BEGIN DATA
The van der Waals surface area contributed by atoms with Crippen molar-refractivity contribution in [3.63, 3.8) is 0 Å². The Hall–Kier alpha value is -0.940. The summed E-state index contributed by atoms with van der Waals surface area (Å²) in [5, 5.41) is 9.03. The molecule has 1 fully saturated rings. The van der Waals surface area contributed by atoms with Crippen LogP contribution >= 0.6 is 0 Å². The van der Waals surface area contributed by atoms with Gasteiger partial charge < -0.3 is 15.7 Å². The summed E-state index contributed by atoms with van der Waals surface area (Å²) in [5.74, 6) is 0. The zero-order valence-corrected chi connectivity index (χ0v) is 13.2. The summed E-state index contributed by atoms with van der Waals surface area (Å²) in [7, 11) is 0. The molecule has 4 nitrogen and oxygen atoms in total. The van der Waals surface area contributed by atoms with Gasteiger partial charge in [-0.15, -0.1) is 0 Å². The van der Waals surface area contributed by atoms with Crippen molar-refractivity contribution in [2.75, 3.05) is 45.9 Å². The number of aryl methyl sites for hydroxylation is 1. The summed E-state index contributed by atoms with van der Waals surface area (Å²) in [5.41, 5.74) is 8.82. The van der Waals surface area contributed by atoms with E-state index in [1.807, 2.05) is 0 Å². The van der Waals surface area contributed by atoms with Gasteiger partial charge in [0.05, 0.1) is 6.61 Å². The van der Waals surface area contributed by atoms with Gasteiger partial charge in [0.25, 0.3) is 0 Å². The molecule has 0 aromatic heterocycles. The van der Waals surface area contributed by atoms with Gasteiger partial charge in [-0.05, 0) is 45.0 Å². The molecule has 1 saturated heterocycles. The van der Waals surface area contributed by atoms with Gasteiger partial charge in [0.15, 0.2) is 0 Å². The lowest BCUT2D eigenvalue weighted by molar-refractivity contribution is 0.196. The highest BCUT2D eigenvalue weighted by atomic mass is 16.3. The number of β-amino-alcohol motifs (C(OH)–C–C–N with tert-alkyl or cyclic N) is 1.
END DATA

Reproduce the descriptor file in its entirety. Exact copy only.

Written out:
The van der Waals surface area contributed by atoms with Crippen molar-refractivity contribution in [3.63, 3.8) is 0 Å². The Hall–Kier alpha value is -0.940. The summed E-state index contributed by atoms with van der Waals surface area (Å²) in [5, 5.41) is 9.03. The molecule has 1 fully saturated rings. The van der Waals surface area contributed by atoms with Crippen LogP contribution >= 0.6 is 0 Å². The van der Waals surface area contributed by atoms with Gasteiger partial charge < -0.3 is 15.7 Å². The summed E-state index contributed by atoms with van der Waals surface area (Å²) in [5.74, 6) is 0. The zero-order valence-corrected chi connectivity index (χ0v) is 13.2. The summed E-state index contributed by atoms with van der Waals surface area (Å²) in [7, 11) is 0. The molecule has 4 nitrogen and oxygen atoms in total. The van der Waals surface area contributed by atoms with Gasteiger partial charge in [-0.15, -0.1) is 0 Å². The van der Waals surface area contributed by atoms with Crippen molar-refractivity contribution in [2.75, 3.05) is 45.9 Å². The number of aryl methyl sites for hydroxylation is 1. The summed E-state index contributed by atoms with van der Waals surface area (Å²) in [5.41, 5.74) is 8.82. The van der Waals surface area contributed by atoms with E-state index in [1.807, 2.05) is 0 Å². The van der Waals surface area contributed by atoms with Gasteiger partial charge in [0.05, 0.1) is 6.61 Å². The van der Waals surface area contributed by atoms with Gasteiger partial charge in [0.25, 0.3) is 0 Å². The molecule has 0 aromatic heterocycles. The van der Waals surface area contributed by atoms with Gasteiger partial charge in [-0.05, 0) is 45.0 Å². The molecule has 1 saturated heterocycles. The van der Waals surface area contributed by atoms with Gasteiger partial charge in [0.15, 0.2) is 0 Å². The lowest BCUT2D eigenvalue weighted by molar-refractivity contribution is 0.196. The highest BCUT2D eigenvalue weighted by atomic mass is 16.3. The number of β-amino-alcohol motifs (C(OH)–C–C–N with tert-alkyl or cyclic N) is 1.